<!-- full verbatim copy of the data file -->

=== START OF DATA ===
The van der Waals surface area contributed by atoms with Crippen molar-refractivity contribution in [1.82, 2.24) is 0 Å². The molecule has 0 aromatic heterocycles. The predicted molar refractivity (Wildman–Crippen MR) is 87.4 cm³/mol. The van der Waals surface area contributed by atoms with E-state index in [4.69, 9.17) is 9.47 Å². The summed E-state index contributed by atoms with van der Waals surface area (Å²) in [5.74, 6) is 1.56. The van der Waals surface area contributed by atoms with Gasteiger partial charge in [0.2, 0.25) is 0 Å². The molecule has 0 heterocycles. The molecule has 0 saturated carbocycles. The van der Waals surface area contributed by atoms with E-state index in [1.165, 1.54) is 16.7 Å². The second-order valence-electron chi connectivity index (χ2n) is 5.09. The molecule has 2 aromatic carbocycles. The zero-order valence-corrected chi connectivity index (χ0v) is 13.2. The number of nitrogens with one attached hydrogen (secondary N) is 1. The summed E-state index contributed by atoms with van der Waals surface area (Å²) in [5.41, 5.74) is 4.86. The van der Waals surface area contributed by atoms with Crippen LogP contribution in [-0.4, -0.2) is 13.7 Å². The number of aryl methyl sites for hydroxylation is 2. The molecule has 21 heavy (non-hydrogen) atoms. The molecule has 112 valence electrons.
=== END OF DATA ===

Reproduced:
The van der Waals surface area contributed by atoms with Crippen molar-refractivity contribution in [1.82, 2.24) is 0 Å². The molecule has 0 aromatic heterocycles. The predicted molar refractivity (Wildman–Crippen MR) is 87.4 cm³/mol. The van der Waals surface area contributed by atoms with E-state index in [4.69, 9.17) is 9.47 Å². The summed E-state index contributed by atoms with van der Waals surface area (Å²) in [5.74, 6) is 1.56. The van der Waals surface area contributed by atoms with Gasteiger partial charge in [0.2, 0.25) is 0 Å². The molecule has 0 heterocycles. The molecule has 0 saturated carbocycles. The van der Waals surface area contributed by atoms with E-state index in [1.165, 1.54) is 16.7 Å². The second-order valence-electron chi connectivity index (χ2n) is 5.09. The molecule has 2 aromatic carbocycles. The zero-order valence-corrected chi connectivity index (χ0v) is 13.2. The number of nitrogens with one attached hydrogen (secondary N) is 1. The summed E-state index contributed by atoms with van der Waals surface area (Å²) in [5.41, 5.74) is 4.86. The van der Waals surface area contributed by atoms with Crippen LogP contribution in [-0.4, -0.2) is 13.7 Å². The number of aryl methyl sites for hydroxylation is 2. The molecule has 21 heavy (non-hydrogen) atoms. The molecule has 112 valence electrons.